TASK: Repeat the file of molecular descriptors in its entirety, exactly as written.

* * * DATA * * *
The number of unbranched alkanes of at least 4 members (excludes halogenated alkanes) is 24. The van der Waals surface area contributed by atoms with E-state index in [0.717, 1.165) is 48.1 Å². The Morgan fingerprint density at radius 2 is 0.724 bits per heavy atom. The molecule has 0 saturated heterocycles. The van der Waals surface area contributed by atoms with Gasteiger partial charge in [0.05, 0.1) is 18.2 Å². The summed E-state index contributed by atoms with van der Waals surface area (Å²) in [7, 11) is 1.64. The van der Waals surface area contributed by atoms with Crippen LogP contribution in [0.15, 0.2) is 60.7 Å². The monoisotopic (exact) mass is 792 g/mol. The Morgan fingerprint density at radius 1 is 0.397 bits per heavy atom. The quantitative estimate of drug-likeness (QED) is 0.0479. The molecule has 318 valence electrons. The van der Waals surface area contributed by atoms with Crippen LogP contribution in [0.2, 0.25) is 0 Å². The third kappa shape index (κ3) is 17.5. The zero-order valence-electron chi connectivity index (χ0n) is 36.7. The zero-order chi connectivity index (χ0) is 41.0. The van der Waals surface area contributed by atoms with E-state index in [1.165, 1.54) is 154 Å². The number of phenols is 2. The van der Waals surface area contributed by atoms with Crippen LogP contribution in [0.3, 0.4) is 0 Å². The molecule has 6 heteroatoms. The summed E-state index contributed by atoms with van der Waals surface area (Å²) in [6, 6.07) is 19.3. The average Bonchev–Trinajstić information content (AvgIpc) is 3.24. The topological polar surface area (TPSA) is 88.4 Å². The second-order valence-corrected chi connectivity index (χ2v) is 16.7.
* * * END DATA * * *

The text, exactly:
The number of unbranched alkanes of at least 4 members (excludes halogenated alkanes) is 24. The van der Waals surface area contributed by atoms with E-state index in [0.717, 1.165) is 48.1 Å². The Morgan fingerprint density at radius 2 is 0.724 bits per heavy atom. The molecule has 0 saturated heterocycles. The van der Waals surface area contributed by atoms with Gasteiger partial charge in [0.05, 0.1) is 18.2 Å². The summed E-state index contributed by atoms with van der Waals surface area (Å²) in [7, 11) is 1.64. The van der Waals surface area contributed by atoms with Crippen LogP contribution in [0.15, 0.2) is 60.7 Å². The monoisotopic (exact) mass is 792 g/mol. The Morgan fingerprint density at radius 1 is 0.397 bits per heavy atom. The quantitative estimate of drug-likeness (QED) is 0.0479. The molecule has 318 valence electrons. The van der Waals surface area contributed by atoms with Crippen LogP contribution in [0.2, 0.25) is 0 Å². The third kappa shape index (κ3) is 17.5. The zero-order valence-electron chi connectivity index (χ0n) is 36.7. The zero-order chi connectivity index (χ0) is 41.0. The van der Waals surface area contributed by atoms with E-state index in [1.165, 1.54) is 154 Å². The number of phenols is 2. The van der Waals surface area contributed by atoms with Crippen LogP contribution in [0.3, 0.4) is 0 Å². The molecule has 6 heteroatoms. The summed E-state index contributed by atoms with van der Waals surface area (Å²) in [6, 6.07) is 19.3. The average Bonchev–Trinajstić information content (AvgIpc) is 3.24. The topological polar surface area (TPSA) is 88.4 Å². The second-order valence-corrected chi connectivity index (χ2v) is 16.7.